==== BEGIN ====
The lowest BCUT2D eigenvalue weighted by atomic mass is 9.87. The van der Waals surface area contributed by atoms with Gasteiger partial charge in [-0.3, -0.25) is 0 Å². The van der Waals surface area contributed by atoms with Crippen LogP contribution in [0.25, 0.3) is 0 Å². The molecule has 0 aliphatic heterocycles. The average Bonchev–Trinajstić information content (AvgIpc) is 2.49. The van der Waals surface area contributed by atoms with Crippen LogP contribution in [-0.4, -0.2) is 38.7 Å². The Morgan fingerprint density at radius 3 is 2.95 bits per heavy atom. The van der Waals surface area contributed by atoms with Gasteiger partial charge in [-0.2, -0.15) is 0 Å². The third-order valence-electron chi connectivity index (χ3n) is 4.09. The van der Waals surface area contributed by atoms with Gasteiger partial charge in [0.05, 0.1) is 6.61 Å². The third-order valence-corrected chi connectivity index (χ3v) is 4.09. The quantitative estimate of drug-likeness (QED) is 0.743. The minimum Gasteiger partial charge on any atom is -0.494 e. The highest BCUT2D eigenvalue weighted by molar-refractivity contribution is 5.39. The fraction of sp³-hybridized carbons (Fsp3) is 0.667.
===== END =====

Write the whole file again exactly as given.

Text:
The lowest BCUT2D eigenvalue weighted by atomic mass is 9.87. The van der Waals surface area contributed by atoms with Gasteiger partial charge in [-0.3, -0.25) is 0 Å². The van der Waals surface area contributed by atoms with Crippen LogP contribution in [0.25, 0.3) is 0 Å². The molecule has 0 aliphatic heterocycles. The average Bonchev–Trinajstić information content (AvgIpc) is 2.49. The van der Waals surface area contributed by atoms with Crippen LogP contribution in [-0.4, -0.2) is 38.7 Å². The Morgan fingerprint density at radius 3 is 2.95 bits per heavy atom. The van der Waals surface area contributed by atoms with Gasteiger partial charge in [-0.2, -0.15) is 0 Å². The third-order valence-electron chi connectivity index (χ3n) is 4.09. The van der Waals surface area contributed by atoms with Gasteiger partial charge in [0.05, 0.1) is 6.61 Å². The third-order valence-corrected chi connectivity index (χ3v) is 4.09. The quantitative estimate of drug-likeness (QED) is 0.743. The minimum Gasteiger partial charge on any atom is -0.494 e. The highest BCUT2D eigenvalue weighted by molar-refractivity contribution is 5.39. The fraction of sp³-hybridized carbons (Fsp3) is 0.667.